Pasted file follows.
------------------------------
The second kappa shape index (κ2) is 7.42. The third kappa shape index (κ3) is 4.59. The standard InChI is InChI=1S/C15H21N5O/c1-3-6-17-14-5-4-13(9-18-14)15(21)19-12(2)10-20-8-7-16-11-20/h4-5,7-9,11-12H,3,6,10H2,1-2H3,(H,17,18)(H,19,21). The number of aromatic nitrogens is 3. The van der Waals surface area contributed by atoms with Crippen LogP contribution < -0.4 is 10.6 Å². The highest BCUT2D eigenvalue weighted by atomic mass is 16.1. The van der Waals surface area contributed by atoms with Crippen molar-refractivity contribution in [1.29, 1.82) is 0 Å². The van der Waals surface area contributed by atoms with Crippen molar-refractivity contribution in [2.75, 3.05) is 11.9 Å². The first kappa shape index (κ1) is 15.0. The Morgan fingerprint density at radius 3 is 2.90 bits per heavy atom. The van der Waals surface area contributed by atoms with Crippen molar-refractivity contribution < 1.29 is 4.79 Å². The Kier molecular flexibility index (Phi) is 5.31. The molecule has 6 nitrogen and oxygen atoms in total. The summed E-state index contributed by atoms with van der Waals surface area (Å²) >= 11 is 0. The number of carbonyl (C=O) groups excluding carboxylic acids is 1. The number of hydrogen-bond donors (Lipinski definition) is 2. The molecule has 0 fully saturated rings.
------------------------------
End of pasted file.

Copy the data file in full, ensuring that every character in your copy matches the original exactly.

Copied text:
The second kappa shape index (κ2) is 7.42. The third kappa shape index (κ3) is 4.59. The standard InChI is InChI=1S/C15H21N5O/c1-3-6-17-14-5-4-13(9-18-14)15(21)19-12(2)10-20-8-7-16-11-20/h4-5,7-9,11-12H,3,6,10H2,1-2H3,(H,17,18)(H,19,21). The number of aromatic nitrogens is 3. The van der Waals surface area contributed by atoms with Crippen LogP contribution < -0.4 is 10.6 Å². The highest BCUT2D eigenvalue weighted by atomic mass is 16.1. The van der Waals surface area contributed by atoms with Crippen molar-refractivity contribution in [1.29, 1.82) is 0 Å². The van der Waals surface area contributed by atoms with Crippen molar-refractivity contribution in [2.75, 3.05) is 11.9 Å². The first kappa shape index (κ1) is 15.0. The Morgan fingerprint density at radius 3 is 2.90 bits per heavy atom. The van der Waals surface area contributed by atoms with Crippen molar-refractivity contribution < 1.29 is 4.79 Å². The Kier molecular flexibility index (Phi) is 5.31. The molecule has 6 nitrogen and oxygen atoms in total. The summed E-state index contributed by atoms with van der Waals surface area (Å²) >= 11 is 0. The number of carbonyl (C=O) groups excluding carboxylic acids is 1. The number of hydrogen-bond donors (Lipinski definition) is 2. The molecule has 0 fully saturated rings.